The facility has exceeded the average lifespan. The new building not only replaces the structure, but it brings a level of technology into the facility that didn’t exist in 1959. Each area of the ¼ mile-long structure will boast a dedicated space for the instructional materials being taught. Science labs will have gas for burners, the Junior ROTC cadets will have an indoor airsoft range to practice in, the fine arts section includes dressing rooms and practice rooms for musicians, the stage is being constructed with all the rigging for lights, props and curtains, there is space for the agricultural sciences, journalists and mathematicians who will spend some of their learning career in the new school. There are common areas reminiscent of college campuses and private glass-walled rooms for study and guidance sessions.

The new school will provide area students with facilities that are hard to match.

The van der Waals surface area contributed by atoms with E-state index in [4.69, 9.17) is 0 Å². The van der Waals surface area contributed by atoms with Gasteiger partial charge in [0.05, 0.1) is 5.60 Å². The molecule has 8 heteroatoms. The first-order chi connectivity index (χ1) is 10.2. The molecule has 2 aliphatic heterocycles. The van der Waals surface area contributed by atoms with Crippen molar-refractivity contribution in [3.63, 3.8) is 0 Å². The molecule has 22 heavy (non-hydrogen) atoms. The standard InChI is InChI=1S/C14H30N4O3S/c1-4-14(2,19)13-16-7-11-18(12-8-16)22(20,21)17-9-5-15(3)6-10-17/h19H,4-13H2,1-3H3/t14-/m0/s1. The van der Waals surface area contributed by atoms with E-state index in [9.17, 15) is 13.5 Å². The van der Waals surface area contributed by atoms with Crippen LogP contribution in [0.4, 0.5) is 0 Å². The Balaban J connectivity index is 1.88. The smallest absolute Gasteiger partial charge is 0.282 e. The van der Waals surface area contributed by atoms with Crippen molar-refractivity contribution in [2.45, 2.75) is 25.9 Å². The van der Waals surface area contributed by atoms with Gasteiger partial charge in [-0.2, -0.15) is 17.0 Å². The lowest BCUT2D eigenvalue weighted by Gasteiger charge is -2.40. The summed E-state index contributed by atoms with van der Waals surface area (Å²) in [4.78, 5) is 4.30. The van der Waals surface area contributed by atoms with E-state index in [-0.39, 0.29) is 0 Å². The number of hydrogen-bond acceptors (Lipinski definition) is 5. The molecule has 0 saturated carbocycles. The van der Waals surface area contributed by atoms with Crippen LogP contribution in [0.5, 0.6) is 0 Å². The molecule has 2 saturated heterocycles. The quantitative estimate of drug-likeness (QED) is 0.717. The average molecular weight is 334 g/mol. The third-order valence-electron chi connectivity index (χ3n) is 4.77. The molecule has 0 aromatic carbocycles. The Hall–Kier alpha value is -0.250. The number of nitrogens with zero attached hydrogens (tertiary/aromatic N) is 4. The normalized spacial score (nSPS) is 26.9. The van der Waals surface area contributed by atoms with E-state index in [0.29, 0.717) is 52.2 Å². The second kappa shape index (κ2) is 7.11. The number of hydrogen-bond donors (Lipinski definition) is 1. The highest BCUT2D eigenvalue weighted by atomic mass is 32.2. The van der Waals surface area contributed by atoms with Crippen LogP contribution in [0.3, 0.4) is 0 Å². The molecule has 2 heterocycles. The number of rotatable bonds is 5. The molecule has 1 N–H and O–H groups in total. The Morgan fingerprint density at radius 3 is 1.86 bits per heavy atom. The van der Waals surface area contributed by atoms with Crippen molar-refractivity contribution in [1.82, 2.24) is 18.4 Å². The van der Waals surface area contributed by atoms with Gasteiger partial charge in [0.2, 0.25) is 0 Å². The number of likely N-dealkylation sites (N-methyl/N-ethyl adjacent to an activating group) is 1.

“This will be a high school unlike any military kid has seen before,” Harris said. “When you want to talk about bringing in the latest and greatest technology, you want to talk about bringing in the ability to have, you know, a world-class facility to conduct sports and to do fitness, really just to educate and learn - I don't think they're going find anything like this near any other military installation period.”

Construction began in April of 2019 and the project is planned for completion this summer. Teachers will get to enter the building beginning Aug. 4 and the students will start the first day of class Aug. 11.

Harris, who has a son in high school thinks this state-of-the-art facility will be an asset to his family as well as others in the area

“I think it's important … whether it's a Fort Riley, or a local student from Junction City,” Harris said. “Providing the best facility to get education matters, period. You know our students, our military students, will definitely benefit from this, but the benefit is not just for them; it's for every child that's going to come to this high school … that's what it's really about. It's about educating all of our students and our young children.”